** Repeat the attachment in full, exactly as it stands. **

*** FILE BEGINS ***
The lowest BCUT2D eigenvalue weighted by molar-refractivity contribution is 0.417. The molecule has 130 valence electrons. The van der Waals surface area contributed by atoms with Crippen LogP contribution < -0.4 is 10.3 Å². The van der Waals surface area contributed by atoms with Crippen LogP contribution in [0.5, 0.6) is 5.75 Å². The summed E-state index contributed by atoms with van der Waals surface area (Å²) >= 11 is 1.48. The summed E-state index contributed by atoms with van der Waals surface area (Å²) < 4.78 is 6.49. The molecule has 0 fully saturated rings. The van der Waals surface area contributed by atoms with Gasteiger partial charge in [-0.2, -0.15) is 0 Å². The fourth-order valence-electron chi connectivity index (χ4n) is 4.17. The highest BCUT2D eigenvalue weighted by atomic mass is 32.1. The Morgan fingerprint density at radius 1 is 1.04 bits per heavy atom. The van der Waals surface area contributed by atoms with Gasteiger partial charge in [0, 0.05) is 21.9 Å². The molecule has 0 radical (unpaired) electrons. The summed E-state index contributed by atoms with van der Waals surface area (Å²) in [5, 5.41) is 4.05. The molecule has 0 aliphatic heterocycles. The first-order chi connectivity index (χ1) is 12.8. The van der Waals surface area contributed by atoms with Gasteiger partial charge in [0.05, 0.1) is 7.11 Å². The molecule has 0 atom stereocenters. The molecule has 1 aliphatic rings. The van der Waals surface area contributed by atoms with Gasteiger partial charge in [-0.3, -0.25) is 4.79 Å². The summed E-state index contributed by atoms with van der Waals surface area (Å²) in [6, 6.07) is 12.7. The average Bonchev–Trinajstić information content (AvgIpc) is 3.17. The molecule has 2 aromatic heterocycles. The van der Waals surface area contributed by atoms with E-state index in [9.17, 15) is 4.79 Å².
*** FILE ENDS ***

The lowest BCUT2D eigenvalue weighted by molar-refractivity contribution is 0.417. The molecule has 130 valence electrons. The van der Waals surface area contributed by atoms with Crippen LogP contribution < -0.4 is 10.3 Å². The van der Waals surface area contributed by atoms with Crippen LogP contribution in [0.5, 0.6) is 5.75 Å². The summed E-state index contributed by atoms with van der Waals surface area (Å²) >= 11 is 1.48. The summed E-state index contributed by atoms with van der Waals surface area (Å²) < 4.78 is 6.49. The molecule has 0 fully saturated rings. The van der Waals surface area contributed by atoms with Gasteiger partial charge in [-0.2, -0.15) is 0 Å². The fourth-order valence-electron chi connectivity index (χ4n) is 4.17. The highest BCUT2D eigenvalue weighted by atomic mass is 32.1. The Morgan fingerprint density at radius 1 is 1.04 bits per heavy atom. The van der Waals surface area contributed by atoms with Gasteiger partial charge in [0, 0.05) is 21.9 Å². The molecule has 0 radical (unpaired) electrons. The summed E-state index contributed by atoms with van der Waals surface area (Å²) in [5, 5.41) is 4.05. The molecule has 0 aliphatic heterocycles. The first-order chi connectivity index (χ1) is 12.8. The van der Waals surface area contributed by atoms with Gasteiger partial charge in [0.05, 0.1) is 7.11 Å². The molecule has 0 atom stereocenters. The molecule has 1 aliphatic rings. The van der Waals surface area contributed by atoms with Gasteiger partial charge in [-0.3, -0.25) is 4.79 Å². The summed E-state index contributed by atoms with van der Waals surface area (Å²) in [6, 6.07) is 12.7. The average Bonchev–Trinajstić information content (AvgIpc) is 3.17. The molecule has 2 aromatic heterocycles. The van der Waals surface area contributed by atoms with E-state index in [9.17, 15) is 4.79 Å².